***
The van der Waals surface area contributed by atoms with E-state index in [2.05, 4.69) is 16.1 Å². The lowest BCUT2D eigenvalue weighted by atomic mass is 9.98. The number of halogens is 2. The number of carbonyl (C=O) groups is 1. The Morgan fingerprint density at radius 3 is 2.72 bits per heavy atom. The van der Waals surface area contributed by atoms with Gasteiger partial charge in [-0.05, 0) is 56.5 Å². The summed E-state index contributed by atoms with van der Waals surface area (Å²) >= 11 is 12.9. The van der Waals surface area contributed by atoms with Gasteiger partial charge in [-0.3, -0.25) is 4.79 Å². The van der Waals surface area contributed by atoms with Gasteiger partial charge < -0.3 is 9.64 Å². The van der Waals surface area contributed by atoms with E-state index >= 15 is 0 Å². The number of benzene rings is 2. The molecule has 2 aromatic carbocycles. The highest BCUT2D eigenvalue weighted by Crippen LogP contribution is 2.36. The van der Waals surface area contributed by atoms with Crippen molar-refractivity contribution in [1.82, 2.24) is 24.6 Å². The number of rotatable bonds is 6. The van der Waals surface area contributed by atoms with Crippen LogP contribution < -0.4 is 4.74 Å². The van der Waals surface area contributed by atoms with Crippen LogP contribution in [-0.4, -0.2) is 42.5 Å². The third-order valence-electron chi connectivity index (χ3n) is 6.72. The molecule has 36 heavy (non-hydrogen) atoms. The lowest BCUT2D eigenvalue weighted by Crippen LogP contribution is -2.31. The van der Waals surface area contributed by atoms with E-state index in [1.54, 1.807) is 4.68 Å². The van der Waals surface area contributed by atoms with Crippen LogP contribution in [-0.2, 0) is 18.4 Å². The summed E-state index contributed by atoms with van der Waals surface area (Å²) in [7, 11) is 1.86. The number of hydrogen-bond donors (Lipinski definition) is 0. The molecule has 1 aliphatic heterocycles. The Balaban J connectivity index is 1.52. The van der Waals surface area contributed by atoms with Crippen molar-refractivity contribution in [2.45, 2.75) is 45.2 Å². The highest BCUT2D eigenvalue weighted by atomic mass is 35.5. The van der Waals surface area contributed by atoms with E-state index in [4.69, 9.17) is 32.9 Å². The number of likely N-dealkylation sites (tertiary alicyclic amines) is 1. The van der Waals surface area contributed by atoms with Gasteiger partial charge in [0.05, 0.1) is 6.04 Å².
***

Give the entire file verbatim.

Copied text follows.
The van der Waals surface area contributed by atoms with E-state index in [2.05, 4.69) is 16.1 Å². The lowest BCUT2D eigenvalue weighted by atomic mass is 9.98. The number of halogens is 2. The number of carbonyl (C=O) groups is 1. The Morgan fingerprint density at radius 3 is 2.72 bits per heavy atom. The van der Waals surface area contributed by atoms with Gasteiger partial charge in [-0.05, 0) is 56.5 Å². The summed E-state index contributed by atoms with van der Waals surface area (Å²) >= 11 is 12.9. The van der Waals surface area contributed by atoms with Gasteiger partial charge in [-0.3, -0.25) is 4.79 Å². The van der Waals surface area contributed by atoms with Gasteiger partial charge < -0.3 is 9.64 Å². The van der Waals surface area contributed by atoms with E-state index >= 15 is 0 Å². The number of benzene rings is 2. The molecule has 2 aromatic carbocycles. The highest BCUT2D eigenvalue weighted by Crippen LogP contribution is 2.36. The van der Waals surface area contributed by atoms with Crippen molar-refractivity contribution in [1.82, 2.24) is 24.6 Å². The number of rotatable bonds is 6. The van der Waals surface area contributed by atoms with Crippen LogP contribution < -0.4 is 4.74 Å². The van der Waals surface area contributed by atoms with Crippen LogP contribution in [-0.4, -0.2) is 42.5 Å². The third-order valence-electron chi connectivity index (χ3n) is 6.72. The molecule has 36 heavy (non-hydrogen) atoms. The lowest BCUT2D eigenvalue weighted by Crippen LogP contribution is -2.31. The van der Waals surface area contributed by atoms with E-state index in [1.54, 1.807) is 4.68 Å². The van der Waals surface area contributed by atoms with Crippen LogP contribution in [-0.2, 0) is 18.4 Å². The summed E-state index contributed by atoms with van der Waals surface area (Å²) in [7, 11) is 1.86. The number of hydrogen-bond donors (Lipinski definition) is 0. The molecule has 1 aliphatic heterocycles. The Balaban J connectivity index is 1.52. The van der Waals surface area contributed by atoms with Crippen molar-refractivity contribution in [2.45, 2.75) is 45.2 Å². The highest BCUT2D eigenvalue weighted by atomic mass is 35.5. The van der Waals surface area contributed by atoms with E-state index in [4.69, 9.17) is 32.9 Å². The number of likely N-dealkylation sites (tertiary alicyclic amines) is 1. The van der Waals surface area contributed by atoms with Gasteiger partial charge in [0.05, 0.1) is 6.04 Å².